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Covid-19 puts damper on Thailand’s prospects of joining trans-Pacific trade pact – Thai PBS World

Written by Thailand News

Thailand’s chance of joining the trans-Pacific trade bloc is now very slim after strong opposition has prompted the withdrawal of a proposal to apply for membership.

Given the ongoing Covid-19 crisis and expectations of change in the global trade environment, critics believe this is not the right time for the Kingdom to join any free trade deals.

The proposal to join the Comprehensive and Progressive Agreement for Trans-Pacific Partnership (CPTPP) – the third-largest global trade deal – was scheduled to go before the Cabinet on Tuesday, but was withdrawn at the last minute by the Commerce Ministry due to strong opposition from netizens and non-governmental watchdogs.

Commerce Minister Jurin Laksanawisit said on Monday that his ministry decided to retract the proposal because certain differences had to be sorted out, and promised that no Cabinet approval will be sought as long as Thai society fails to agree over the matter.

Earlier, Deputy Prime Minister Somkid Jatusripitak, who leads the government panel on international economic policy, had suggested that Thailand submit a letter of intent seeking a role in the CPTPP, which resulted in the Commerce Ministry adding the proposal to the weekly Cabinet meeting’s agenda.

Kannika Kittiwetchakun, from FTA Watch, put the government’s back-pedalling down to widespread opposition in social media.

FTA Watch had joined fellow NGOs, such as Biothai, to launch an online campaign against Thailand joining the trade pact. Their message was spread through Facebook, while hashtags like #NoCPTPP, #MobFromHome, #FoodSecurity and #MedicalSecurity added to the pressure before the Commerce Ministry finally backtracked on its proposal.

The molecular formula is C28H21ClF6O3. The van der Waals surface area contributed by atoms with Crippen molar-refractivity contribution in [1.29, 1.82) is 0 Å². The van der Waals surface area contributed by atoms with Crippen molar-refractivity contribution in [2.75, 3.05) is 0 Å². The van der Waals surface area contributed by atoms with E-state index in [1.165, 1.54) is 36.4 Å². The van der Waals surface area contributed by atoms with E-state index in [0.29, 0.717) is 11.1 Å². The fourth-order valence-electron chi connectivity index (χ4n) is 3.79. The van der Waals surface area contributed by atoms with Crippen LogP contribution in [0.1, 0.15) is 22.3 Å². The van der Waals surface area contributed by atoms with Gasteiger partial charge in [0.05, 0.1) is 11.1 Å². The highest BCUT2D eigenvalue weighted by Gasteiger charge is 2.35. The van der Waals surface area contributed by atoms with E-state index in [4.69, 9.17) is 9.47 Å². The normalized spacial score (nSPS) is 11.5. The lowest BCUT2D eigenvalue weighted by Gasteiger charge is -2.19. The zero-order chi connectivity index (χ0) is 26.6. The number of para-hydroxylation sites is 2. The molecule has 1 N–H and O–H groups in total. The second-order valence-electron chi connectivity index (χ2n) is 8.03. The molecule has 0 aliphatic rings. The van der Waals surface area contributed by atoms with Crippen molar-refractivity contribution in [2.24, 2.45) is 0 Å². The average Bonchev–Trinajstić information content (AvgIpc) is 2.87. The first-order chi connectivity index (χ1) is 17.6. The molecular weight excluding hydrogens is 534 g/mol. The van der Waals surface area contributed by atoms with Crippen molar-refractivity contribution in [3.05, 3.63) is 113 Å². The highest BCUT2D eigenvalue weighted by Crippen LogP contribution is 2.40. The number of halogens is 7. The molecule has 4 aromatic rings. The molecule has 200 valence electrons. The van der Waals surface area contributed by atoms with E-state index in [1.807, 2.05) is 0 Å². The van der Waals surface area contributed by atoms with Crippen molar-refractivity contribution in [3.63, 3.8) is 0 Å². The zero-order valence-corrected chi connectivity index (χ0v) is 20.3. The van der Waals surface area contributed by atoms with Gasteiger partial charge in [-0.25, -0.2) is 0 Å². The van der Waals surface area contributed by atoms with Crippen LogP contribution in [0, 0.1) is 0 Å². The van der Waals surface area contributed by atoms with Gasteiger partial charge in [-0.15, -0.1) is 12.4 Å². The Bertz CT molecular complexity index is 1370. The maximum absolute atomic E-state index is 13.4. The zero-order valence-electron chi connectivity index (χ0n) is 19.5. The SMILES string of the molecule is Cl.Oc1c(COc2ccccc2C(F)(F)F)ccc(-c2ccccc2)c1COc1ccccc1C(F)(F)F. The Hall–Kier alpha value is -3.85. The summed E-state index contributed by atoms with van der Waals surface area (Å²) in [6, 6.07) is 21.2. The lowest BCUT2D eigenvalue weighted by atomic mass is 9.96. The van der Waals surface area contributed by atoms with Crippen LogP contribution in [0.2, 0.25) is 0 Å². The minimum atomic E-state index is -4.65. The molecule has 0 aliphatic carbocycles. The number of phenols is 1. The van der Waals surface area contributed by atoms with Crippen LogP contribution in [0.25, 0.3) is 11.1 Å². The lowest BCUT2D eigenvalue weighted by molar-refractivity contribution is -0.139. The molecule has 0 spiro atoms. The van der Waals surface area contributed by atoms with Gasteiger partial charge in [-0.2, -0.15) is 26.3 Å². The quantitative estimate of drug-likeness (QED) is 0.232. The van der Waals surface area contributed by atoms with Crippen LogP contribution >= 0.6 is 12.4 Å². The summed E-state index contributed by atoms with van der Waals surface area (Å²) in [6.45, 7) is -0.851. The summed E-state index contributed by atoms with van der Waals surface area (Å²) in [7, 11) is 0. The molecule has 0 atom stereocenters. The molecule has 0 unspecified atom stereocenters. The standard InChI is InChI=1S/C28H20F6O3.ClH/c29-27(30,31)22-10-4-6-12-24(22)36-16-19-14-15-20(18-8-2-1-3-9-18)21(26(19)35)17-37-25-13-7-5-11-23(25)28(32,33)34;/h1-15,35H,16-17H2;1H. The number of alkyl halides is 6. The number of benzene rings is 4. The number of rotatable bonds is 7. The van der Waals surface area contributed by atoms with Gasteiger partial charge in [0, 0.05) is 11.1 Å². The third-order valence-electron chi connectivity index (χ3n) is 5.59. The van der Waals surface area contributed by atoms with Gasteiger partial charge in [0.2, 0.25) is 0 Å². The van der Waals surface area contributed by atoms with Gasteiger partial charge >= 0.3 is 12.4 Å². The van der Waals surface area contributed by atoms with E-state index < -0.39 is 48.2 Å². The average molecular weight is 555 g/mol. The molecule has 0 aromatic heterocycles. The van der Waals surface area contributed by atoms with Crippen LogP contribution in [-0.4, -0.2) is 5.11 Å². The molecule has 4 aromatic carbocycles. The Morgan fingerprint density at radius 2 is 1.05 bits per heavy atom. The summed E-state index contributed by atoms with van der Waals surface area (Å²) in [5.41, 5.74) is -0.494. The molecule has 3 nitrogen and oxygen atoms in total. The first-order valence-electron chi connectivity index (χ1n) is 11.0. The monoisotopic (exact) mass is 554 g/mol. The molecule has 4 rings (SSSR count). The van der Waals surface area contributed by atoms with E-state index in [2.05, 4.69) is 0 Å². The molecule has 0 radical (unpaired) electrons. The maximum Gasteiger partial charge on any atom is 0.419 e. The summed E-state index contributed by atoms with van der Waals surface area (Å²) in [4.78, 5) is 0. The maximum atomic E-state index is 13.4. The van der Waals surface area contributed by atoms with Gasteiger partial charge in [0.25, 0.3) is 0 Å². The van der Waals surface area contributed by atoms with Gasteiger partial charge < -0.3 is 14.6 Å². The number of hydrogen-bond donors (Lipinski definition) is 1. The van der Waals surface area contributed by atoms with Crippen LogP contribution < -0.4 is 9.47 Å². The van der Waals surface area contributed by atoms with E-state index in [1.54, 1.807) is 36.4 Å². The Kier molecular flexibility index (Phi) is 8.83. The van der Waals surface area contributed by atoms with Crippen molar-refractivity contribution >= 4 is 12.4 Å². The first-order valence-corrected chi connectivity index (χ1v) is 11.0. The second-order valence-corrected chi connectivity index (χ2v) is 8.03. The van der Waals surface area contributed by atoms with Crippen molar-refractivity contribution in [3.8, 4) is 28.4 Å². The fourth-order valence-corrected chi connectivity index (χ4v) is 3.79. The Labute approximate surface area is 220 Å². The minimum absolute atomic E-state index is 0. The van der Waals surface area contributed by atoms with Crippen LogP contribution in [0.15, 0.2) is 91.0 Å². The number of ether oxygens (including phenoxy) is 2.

Last Friday, former public health minister Dr Mongkol Na Songkhla gave a Facebook Live address to advise against the trade deal, warning that if Thailand joined the CPTPP it would lose the right to compulsory licensing (CL) for patented medicines, especially those for HIV and cancer.

CPTPP is a trade agreement between Australia, Brunei, Canada, Chile, Japan, Malaysia, Mexico, New Zealand, Peru, Singapore and Vietnam. It evolved from the Trans-Pacific Partnership (TPP), which fell apart after the United States withdrew in 2017 when Donald Trump took over as president.

Minus the US, the original TPP signatories agreed in May 2017 to revive the pact and finally agreed to its reincarnation as CPTPP in January 2018. Trump then said that he may reconsider joining the trade bloc if it offered a “substantially better deal” for the US.

 

‘Cons outweigh pros’

Thai proponents of the CPTPP point to its benefits, though opponents caution about potential negative impacts.

Supporters say the deal will result in accelerated economic growth for Thailand with more investments coming in, higher exports and new jobs, as well as easier market access to Canada and Mexico, with which Thailand does not have free trade agreements (FTA).

The detractors, meanwhile, warn of restrictions on Thailand’s medical patents and limits on its CL rights, which would make it difficult for the country to rely on local production of essential medicines during a public health crisis, such as the ongoing Covid-19 contagion.